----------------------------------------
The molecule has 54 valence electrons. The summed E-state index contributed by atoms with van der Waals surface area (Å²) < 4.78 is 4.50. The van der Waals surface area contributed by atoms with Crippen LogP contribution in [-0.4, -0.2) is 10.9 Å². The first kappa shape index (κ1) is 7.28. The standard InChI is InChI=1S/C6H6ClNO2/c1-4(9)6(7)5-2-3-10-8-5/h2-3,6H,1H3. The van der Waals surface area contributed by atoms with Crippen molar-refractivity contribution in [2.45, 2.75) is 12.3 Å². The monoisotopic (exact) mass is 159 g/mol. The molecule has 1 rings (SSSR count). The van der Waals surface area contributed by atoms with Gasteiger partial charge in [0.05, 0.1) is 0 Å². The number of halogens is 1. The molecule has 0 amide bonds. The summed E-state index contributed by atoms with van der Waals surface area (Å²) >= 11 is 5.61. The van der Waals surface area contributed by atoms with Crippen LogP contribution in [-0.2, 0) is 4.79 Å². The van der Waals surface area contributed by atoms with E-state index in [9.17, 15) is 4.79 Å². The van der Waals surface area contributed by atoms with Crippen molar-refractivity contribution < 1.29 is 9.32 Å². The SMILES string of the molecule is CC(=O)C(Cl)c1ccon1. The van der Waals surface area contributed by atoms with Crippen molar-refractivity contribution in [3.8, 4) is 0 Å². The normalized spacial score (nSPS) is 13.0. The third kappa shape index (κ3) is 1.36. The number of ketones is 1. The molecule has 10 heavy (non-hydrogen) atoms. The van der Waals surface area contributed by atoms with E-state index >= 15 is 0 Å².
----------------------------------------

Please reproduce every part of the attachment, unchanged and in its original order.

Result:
The molecule has 54 valence electrons. The summed E-state index contributed by atoms with van der Waals surface area (Å²) < 4.78 is 4.50. The van der Waals surface area contributed by atoms with Crippen LogP contribution in [-0.4, -0.2) is 10.9 Å². The first kappa shape index (κ1) is 7.28. The standard InChI is InChI=1S/C6H6ClNO2/c1-4(9)6(7)5-2-3-10-8-5/h2-3,6H,1H3. The van der Waals surface area contributed by atoms with Crippen molar-refractivity contribution in [2.45, 2.75) is 12.3 Å². The monoisotopic (exact) mass is 159 g/mol. The molecule has 1 rings (SSSR count). The van der Waals surface area contributed by atoms with Gasteiger partial charge in [0.05, 0.1) is 0 Å². The number of halogens is 1. The molecule has 0 amide bonds. The summed E-state index contributed by atoms with van der Waals surface area (Å²) >= 11 is 5.61. The van der Waals surface area contributed by atoms with Crippen LogP contribution in [-0.2, 0) is 4.79 Å². The van der Waals surface area contributed by atoms with E-state index in [9.17, 15) is 4.79 Å². The van der Waals surface area contributed by atoms with Crippen molar-refractivity contribution < 1.29 is 9.32 Å². The SMILES string of the molecule is CC(=O)C(Cl)c1ccon1. The van der Waals surface area contributed by atoms with Crippen molar-refractivity contribution in [3.8, 4) is 0 Å². The normalized spacial score (nSPS) is 13.0. The third kappa shape index (κ3) is 1.36. The number of ketones is 1. The molecule has 10 heavy (non-hydrogen) atoms. The van der Waals surface area contributed by atoms with E-state index >= 15 is 0 Å².